Pictured above is the first-edition headline from the Chicago Daily News of 40 years ago today -- a headline replaced in later editions by the one-day premature but accurate Associated Press report that Germany had surrendered.

Gen. George S. Patton Jr.'s 3rd Army did indeed capture Pilsen, as the headline proclaims. It was the last prize in the drive that had begun 11 months earlier, on D-Day, June 6, 1944.

One current Washingtonian remembers the episode well. Sgt. Kimon Gregory, now a CBS Radio news producer and announcer, rode 40 years ago in a jeep with Lt. Col. Henry H. Kilpatrick, the intelligence officer of the 97th Infantry Division, from the divisional command post in the village of Konstantinovy Lazny into Pilsen, perhaps 20 miles distant.

There, Kim Gregory recalls, there was no resistance from the retreating German army and the city fathers offered the city's surrender to the 97th. The colonel and the sergeant returned to Konstantinovy Lazny, called 3rd Army headquarters with the glad news, and were told to hold their division's current position.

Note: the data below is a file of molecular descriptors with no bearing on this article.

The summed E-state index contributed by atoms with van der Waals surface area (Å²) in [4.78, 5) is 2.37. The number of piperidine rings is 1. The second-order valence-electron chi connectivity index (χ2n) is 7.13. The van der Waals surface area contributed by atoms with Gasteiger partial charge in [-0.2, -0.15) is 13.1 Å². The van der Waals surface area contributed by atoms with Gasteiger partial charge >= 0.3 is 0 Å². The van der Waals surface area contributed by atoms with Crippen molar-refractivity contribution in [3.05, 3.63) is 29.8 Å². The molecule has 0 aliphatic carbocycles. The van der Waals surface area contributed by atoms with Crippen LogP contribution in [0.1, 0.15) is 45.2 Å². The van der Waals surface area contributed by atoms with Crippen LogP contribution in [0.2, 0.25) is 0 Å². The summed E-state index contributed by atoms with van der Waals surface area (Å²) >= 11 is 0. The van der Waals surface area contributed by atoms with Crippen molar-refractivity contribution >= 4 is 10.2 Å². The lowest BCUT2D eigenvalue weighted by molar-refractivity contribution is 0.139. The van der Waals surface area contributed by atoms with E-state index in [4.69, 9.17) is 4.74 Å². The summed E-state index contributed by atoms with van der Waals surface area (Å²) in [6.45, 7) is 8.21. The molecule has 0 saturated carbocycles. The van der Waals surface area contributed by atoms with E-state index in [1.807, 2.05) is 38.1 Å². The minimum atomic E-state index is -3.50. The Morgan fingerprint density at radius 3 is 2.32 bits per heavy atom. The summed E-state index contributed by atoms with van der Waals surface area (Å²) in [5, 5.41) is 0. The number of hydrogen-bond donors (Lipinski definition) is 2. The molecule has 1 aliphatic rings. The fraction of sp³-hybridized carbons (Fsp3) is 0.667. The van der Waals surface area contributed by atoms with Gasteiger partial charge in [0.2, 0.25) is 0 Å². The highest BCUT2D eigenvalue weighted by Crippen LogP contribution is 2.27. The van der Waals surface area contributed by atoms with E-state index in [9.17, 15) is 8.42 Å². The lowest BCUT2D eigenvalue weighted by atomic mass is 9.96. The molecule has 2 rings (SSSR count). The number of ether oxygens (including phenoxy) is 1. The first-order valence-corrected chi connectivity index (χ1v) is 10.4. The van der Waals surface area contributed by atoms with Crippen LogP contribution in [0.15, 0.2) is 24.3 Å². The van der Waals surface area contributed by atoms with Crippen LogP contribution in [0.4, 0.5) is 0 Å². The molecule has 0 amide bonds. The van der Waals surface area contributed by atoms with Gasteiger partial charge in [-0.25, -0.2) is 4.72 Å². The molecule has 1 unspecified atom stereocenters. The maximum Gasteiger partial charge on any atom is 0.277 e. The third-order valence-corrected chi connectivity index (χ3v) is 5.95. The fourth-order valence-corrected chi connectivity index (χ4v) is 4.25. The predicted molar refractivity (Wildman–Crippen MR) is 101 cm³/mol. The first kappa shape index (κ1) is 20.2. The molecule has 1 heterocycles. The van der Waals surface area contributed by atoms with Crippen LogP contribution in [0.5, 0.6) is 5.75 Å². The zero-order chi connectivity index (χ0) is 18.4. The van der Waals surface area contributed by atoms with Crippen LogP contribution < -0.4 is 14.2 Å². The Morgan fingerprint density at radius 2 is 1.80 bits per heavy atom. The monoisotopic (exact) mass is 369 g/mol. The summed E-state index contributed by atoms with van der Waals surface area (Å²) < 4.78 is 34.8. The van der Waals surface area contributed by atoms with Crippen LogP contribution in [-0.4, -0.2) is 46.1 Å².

According to Patton's own memoirs, "War as I Knew It," another unit of the 3rd Army, the 16th Armored Division, which had seen only one day of combat, "entered Pilsen" and led to the headline pictured above.

Let me confess, I'm no bystander. The 97th was my division, too, and that of retired major general Frank H. Partridge of Arlington, then the assistant division commander.

Somehow there's a hollow feeling, even 40 years later, from being deprived of the last big prize -- but, forgetting glory, there was no bigger prize than the end of the fighting and the liberation of Czechoslovakia.

The liberation?

Ten years ago, I visited Prague and met with officials well attached to the Communist apparatus.

"Have you ever visited our country before?" my chief greeter asked.

"Yes," I said, smiling. "I was in the United States Army that helped liberate your country from the Nazis."

"Sir, you must be mistaken," my Czech host responded icily. "Our country was liberated by the . . . Soviet Red Army."